4) "This is a major victory for victims. This inquiry will not be about removing rights to a fair trial - the Government is already doing more than enough in that regard. This is about healing the trauma that victims of crime suffer."

5) "Attempts by Fiji's military to court martial former acting land force commander Colonel Jone Baledrokadroka appear to have suffered another blow.

Deputy Solicitor General Savenaca Banuve told Pacific Magazine today that Fiji does not have an extradition treaty with New Zealand to bring back Col Baledrokadroka, who is now living in New Zealand.

Crime in Australia

1) "The the Bandido Nation has 12 chapters in Australia and they were represented by national president Jason Addington and the local sergeant-at-arms, Ray "Chopper" Johnson – bizarrely a former NSW policeman. Is this gang well connected or what?"

2) "Work from anywhere, earn $4000 a month for just six hours a week, no experience required. Sound too good to be true? It probably is, and it could probably land you in jail. An email circulating last week appearing to be from Seek.com.au is yet another money laundering phishing scam."

3) "Homicide detectives have travelled to Portland in western Victoria on the 15th anniversary of a double murder in the hope of finding more clues."

4) "More than two million Australians have taken illegal amphetamine-based drugs. And Australians are the biggest users of ecstasy in the world, per head of population."

5) "Alice Springs has long been a popular tourist site in Australia but now the gateway to Ayers Rock is also the country's crime capital."

03 May 2006

Police Say Men Used Dog in Robbery

Investigators said it was the first time they were aware of a dog being used as a weapon in a robbery.

America, you lost. ... I won!

A last gasp by Moussaoui before he fades into the obscurity he so richly deserves - locked in a super-max in the middle of nowhere with no one to listen to his delusions and denied the martyrdom for which he was so obviously striving.

Sentence: Life in Prison.

Murder on Sesame Street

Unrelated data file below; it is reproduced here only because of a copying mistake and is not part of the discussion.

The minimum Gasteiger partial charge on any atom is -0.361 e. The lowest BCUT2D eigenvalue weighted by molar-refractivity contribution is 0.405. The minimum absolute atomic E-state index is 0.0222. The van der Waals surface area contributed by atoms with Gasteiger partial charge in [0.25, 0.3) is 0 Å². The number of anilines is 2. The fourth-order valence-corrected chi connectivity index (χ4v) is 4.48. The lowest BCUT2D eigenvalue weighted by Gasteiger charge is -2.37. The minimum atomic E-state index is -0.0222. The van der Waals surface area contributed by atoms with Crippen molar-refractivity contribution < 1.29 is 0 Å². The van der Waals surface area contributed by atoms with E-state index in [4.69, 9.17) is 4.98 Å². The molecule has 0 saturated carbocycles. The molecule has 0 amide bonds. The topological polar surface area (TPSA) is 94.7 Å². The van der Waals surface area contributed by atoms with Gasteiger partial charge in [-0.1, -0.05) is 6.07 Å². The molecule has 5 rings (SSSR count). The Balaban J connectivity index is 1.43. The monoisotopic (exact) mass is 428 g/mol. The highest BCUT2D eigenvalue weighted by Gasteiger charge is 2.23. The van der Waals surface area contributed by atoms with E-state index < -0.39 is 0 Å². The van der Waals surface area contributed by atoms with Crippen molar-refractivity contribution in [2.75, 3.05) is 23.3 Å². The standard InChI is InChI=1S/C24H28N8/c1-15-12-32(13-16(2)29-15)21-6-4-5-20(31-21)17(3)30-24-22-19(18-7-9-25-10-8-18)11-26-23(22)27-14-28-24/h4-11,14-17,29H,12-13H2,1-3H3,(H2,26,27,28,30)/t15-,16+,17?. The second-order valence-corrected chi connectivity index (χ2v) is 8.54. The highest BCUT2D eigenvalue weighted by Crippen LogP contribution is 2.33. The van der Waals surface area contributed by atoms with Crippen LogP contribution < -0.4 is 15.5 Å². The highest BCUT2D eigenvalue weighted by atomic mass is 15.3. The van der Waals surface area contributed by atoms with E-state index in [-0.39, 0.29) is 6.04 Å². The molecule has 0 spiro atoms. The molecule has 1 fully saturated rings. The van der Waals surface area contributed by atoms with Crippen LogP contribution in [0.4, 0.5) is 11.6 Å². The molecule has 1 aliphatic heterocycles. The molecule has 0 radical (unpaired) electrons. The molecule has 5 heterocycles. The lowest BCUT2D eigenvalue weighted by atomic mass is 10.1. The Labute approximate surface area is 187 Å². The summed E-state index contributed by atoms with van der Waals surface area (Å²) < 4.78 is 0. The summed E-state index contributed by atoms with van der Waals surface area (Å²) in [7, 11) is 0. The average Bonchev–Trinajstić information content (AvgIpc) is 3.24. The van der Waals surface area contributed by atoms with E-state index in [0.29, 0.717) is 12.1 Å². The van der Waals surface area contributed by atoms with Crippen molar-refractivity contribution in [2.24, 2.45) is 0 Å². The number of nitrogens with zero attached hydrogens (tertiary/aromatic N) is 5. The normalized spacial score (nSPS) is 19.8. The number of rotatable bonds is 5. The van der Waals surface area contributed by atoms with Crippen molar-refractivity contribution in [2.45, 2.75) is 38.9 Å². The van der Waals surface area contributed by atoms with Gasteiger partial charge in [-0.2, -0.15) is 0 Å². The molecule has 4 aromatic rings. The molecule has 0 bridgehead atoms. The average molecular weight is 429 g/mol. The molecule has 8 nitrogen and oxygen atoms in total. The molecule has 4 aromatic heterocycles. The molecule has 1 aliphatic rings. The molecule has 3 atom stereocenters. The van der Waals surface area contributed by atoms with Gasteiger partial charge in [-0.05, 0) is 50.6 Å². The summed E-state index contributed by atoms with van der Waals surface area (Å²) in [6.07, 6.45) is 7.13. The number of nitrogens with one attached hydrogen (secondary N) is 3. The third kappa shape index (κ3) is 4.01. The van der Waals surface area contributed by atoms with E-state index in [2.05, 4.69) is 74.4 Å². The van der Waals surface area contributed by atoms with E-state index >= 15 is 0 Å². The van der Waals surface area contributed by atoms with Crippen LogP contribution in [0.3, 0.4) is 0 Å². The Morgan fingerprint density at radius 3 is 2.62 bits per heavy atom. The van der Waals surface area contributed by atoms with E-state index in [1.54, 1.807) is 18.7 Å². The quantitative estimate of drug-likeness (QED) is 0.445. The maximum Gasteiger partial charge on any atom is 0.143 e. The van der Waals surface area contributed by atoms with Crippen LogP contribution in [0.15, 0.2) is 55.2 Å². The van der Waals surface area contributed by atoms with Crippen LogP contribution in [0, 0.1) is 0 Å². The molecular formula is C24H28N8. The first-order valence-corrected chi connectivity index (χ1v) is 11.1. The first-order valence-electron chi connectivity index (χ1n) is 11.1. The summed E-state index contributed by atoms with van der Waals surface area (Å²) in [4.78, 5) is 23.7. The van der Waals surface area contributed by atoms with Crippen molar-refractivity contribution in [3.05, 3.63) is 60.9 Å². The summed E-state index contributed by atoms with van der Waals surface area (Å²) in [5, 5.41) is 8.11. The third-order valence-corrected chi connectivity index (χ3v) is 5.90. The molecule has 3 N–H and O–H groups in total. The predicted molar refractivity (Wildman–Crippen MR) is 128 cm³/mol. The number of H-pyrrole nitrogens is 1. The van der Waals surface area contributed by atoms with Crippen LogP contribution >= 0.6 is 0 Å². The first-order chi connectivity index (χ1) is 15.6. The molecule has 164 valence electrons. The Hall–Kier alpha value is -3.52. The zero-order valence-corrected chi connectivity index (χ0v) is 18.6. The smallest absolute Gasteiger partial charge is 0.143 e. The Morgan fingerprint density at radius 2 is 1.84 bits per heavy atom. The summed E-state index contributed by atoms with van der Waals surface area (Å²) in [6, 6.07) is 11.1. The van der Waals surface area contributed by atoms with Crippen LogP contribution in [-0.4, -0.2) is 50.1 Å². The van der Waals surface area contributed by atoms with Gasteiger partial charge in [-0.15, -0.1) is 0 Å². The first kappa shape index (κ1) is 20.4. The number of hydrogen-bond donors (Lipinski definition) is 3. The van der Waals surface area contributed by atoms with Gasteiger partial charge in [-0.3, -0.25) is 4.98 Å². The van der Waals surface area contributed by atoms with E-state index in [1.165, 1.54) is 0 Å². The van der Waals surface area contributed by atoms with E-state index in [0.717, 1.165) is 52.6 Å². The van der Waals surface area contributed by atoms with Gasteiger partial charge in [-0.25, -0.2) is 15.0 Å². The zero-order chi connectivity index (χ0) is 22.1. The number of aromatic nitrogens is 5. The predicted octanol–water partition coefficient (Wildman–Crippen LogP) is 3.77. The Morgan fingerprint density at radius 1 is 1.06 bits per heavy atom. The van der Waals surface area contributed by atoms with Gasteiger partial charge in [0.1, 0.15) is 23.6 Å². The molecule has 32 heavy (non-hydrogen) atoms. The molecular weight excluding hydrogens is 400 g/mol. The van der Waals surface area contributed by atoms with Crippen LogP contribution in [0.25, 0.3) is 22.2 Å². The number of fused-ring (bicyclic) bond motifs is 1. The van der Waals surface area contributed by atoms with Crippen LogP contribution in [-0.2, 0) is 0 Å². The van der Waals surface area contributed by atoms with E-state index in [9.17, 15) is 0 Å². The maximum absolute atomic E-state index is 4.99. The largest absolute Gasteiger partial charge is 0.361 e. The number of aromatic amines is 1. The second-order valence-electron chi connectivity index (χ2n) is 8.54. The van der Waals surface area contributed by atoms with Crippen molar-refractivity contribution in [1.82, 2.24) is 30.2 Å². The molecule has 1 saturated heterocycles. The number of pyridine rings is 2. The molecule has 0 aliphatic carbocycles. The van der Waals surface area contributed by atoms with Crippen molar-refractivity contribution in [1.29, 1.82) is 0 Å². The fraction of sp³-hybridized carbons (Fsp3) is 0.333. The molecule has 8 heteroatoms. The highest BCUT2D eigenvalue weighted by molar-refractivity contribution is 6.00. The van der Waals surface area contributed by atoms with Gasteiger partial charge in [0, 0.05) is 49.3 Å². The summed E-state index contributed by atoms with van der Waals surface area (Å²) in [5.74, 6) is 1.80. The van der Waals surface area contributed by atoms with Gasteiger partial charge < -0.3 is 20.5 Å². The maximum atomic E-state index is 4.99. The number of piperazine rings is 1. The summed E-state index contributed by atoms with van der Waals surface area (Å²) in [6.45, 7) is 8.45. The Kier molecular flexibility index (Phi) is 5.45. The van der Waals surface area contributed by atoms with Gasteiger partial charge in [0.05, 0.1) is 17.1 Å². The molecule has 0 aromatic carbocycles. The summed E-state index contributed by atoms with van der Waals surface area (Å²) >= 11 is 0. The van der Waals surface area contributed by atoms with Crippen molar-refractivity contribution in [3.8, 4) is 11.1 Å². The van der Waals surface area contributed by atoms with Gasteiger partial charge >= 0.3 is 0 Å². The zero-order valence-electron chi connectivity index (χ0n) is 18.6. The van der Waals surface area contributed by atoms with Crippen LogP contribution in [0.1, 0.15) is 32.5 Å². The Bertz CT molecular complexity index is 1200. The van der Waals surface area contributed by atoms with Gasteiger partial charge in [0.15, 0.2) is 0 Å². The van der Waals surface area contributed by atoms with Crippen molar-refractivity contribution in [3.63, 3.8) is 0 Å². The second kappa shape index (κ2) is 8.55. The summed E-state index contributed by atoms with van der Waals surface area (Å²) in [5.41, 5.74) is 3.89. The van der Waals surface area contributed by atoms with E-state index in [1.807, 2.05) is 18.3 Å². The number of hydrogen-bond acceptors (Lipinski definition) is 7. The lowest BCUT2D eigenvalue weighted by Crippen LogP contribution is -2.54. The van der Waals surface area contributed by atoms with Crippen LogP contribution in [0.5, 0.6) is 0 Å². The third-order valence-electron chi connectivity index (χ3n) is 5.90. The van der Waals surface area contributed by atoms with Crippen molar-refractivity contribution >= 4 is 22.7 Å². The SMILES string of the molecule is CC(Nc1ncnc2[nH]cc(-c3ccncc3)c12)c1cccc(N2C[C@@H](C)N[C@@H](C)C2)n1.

The only truly fictional thing in this entire sordid scenario is the mythical model penal code. At least it's a myth in Virginia.

Of course, no matter what Bert and Ernie say their motivation was we know they were really put up to it by Don Elmo.

02 May 2006

You Have to Let Me Prove Another Guy Did it

Justice Alito issued his first opinion for the federal supreme court this week in a 9-0 decision: Holmes v. South Carolina. In it he decides that a trial court cannot exclude evidence that an individual other than the accused may have committed a crime because the trial judge finds the government's evidence- if believed - to be overwhelming (S.C. had a rule which required this). The opinion seems to have been written fairly cautiously with care taken to make sure every point was well supported from prior case law. It's also worth noting that the decision did not stray into the emotion - which often seems to be the unstated, underlying theme of any number of decisions in cases wherein horrible things have happened. Instead, it stayed on target and established a legal point which can be broadly and equitably applied. If this opinion proves to be typical, I think that Orin is correct that Alito will be more of a traditional Harlan II type conservative who justifies things through a strong reliance upon and adherence to precedent. Still, it's too early to really know. Check back with me in 5 years and see what I think of his crimlaw jurisprudence.

Here's what others have said about this opinion:

OrinKerr.com: "My speculation is that Roberts and Alito will end up harkening back to an older kind of judicial conservatism — a conservatism more like Justice Harlan or Justice Frankfurter than Scalia or Bork."

ACS Blog: "Though Holmes won this round, it seems unlikely that the removal of the State v Gay evidentiary standard will ultimately matter much for his case. South Carolina didn't address the proper procedural questions in excluding Holmes' third-party evidence, but it probably can on remand. If it didn't previously characterize that evidence as "speculative or remote," in other words, we can be sure that it will do so now."